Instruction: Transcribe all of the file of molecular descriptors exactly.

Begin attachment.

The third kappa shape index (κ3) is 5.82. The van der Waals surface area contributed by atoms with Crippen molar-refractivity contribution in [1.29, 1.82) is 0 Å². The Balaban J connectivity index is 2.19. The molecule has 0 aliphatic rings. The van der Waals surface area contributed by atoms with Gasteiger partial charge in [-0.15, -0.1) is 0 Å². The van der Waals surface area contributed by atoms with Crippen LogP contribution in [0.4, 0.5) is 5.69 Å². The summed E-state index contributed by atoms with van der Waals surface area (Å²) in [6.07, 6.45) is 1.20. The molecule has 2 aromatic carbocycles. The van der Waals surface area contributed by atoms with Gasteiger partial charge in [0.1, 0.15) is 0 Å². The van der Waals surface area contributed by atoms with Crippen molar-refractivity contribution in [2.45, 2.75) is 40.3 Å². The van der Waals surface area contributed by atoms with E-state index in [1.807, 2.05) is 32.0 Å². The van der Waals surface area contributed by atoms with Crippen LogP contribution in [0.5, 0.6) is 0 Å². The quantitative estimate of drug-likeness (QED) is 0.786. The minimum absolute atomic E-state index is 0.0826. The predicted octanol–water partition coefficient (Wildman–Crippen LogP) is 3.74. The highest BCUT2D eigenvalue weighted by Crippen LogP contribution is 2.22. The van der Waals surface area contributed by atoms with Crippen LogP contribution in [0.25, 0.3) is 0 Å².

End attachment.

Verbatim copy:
The third kappa shape index (κ3) is 5.82. The van der Waals surface area contributed by atoms with Crippen molar-refractivity contribution in [1.29, 1.82) is 0 Å². The Balaban J connectivity index is 2.19. The molecule has 0 aliphatic rings. The van der Waals surface area contributed by atoms with Gasteiger partial charge in [-0.15, -0.1) is 0 Å². The van der Waals surface area contributed by atoms with Crippen LogP contribution in [0.4, 0.5) is 5.69 Å². The summed E-state index contributed by atoms with van der Waals surface area (Å²) in [6.07, 6.45) is 1.20. The molecule has 2 aromatic carbocycles. The van der Waals surface area contributed by atoms with Gasteiger partial charge in [0.1, 0.15) is 0 Å². The van der Waals surface area contributed by atoms with Crippen molar-refractivity contribution in [2.45, 2.75) is 40.3 Å². The van der Waals surface area contributed by atoms with E-state index in [1.807, 2.05) is 32.0 Å². The van der Waals surface area contributed by atoms with Crippen LogP contribution in [0.5, 0.6) is 0 Å². The quantitative estimate of drug-likeness (QED) is 0.786. The minimum absolute atomic E-state index is 0.0826. The predicted octanol–water partition coefficient (Wildman–Crippen LogP) is 3.74. The highest BCUT2D eigenvalue weighted by Crippen LogP contribution is 2.22. The van der Waals surface area contributed by atoms with Crippen LogP contribution in [0.25, 0.3) is 0 Å².